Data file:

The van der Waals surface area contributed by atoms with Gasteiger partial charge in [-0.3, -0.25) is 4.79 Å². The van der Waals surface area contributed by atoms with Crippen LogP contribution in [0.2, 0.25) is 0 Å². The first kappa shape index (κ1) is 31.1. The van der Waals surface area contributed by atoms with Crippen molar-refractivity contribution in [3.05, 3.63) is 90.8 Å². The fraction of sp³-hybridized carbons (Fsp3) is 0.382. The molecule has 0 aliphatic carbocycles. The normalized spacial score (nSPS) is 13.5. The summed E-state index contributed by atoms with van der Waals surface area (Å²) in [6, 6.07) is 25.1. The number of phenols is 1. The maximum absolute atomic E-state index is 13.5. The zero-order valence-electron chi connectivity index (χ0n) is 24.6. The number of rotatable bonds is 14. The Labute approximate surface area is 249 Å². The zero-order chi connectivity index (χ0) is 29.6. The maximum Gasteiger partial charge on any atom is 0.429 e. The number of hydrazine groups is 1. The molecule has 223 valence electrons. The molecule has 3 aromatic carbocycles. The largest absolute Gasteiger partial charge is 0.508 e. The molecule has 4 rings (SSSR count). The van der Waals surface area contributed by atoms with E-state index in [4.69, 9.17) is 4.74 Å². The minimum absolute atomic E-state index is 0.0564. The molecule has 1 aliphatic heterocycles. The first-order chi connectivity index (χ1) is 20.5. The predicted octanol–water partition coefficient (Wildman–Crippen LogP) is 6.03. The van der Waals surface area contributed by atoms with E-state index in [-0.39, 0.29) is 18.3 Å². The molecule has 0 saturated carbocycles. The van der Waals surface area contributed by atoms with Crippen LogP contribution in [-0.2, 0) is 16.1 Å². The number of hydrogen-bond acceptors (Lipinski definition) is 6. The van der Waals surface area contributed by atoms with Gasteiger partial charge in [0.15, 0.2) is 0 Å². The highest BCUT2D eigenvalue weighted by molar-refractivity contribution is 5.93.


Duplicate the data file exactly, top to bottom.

The van der Waals surface area contributed by atoms with Gasteiger partial charge in [-0.3, -0.25) is 4.79 Å². The van der Waals surface area contributed by atoms with Crippen LogP contribution in [0.2, 0.25) is 0 Å². The first kappa shape index (κ1) is 31.1. The van der Waals surface area contributed by atoms with Crippen molar-refractivity contribution in [3.05, 3.63) is 90.8 Å². The fraction of sp³-hybridized carbons (Fsp3) is 0.382. The molecule has 0 aliphatic carbocycles. The normalized spacial score (nSPS) is 13.5. The summed E-state index contributed by atoms with van der Waals surface area (Å²) in [6, 6.07) is 25.1. The number of phenols is 1. The maximum absolute atomic E-state index is 13.5. The zero-order valence-electron chi connectivity index (χ0n) is 24.6. The number of rotatable bonds is 14. The Labute approximate surface area is 249 Å². The zero-order chi connectivity index (χ0) is 29.6. The maximum Gasteiger partial charge on any atom is 0.429 e. The number of hydrazine groups is 1. The molecule has 223 valence electrons. The molecule has 3 aromatic carbocycles. The largest absolute Gasteiger partial charge is 0.508 e. The molecule has 4 rings (SSSR count). The van der Waals surface area contributed by atoms with E-state index in [4.69, 9.17) is 4.74 Å². The minimum absolute atomic E-state index is 0.0564. The molecule has 1 aliphatic heterocycles. The first-order chi connectivity index (χ1) is 20.5. The predicted octanol–water partition coefficient (Wildman–Crippen LogP) is 6.03. The van der Waals surface area contributed by atoms with E-state index in [-0.39, 0.29) is 18.3 Å². The molecule has 0 saturated carbocycles. The van der Waals surface area contributed by atoms with Crippen LogP contribution in [-0.2, 0) is 16.1 Å². The number of hydrogen-bond acceptors (Lipinski definition) is 6. The van der Waals surface area contributed by atoms with Gasteiger partial charge in [0.15, 0.2) is 0 Å². The highest BCUT2D eigenvalue weighted by molar-refractivity contribution is 5.93.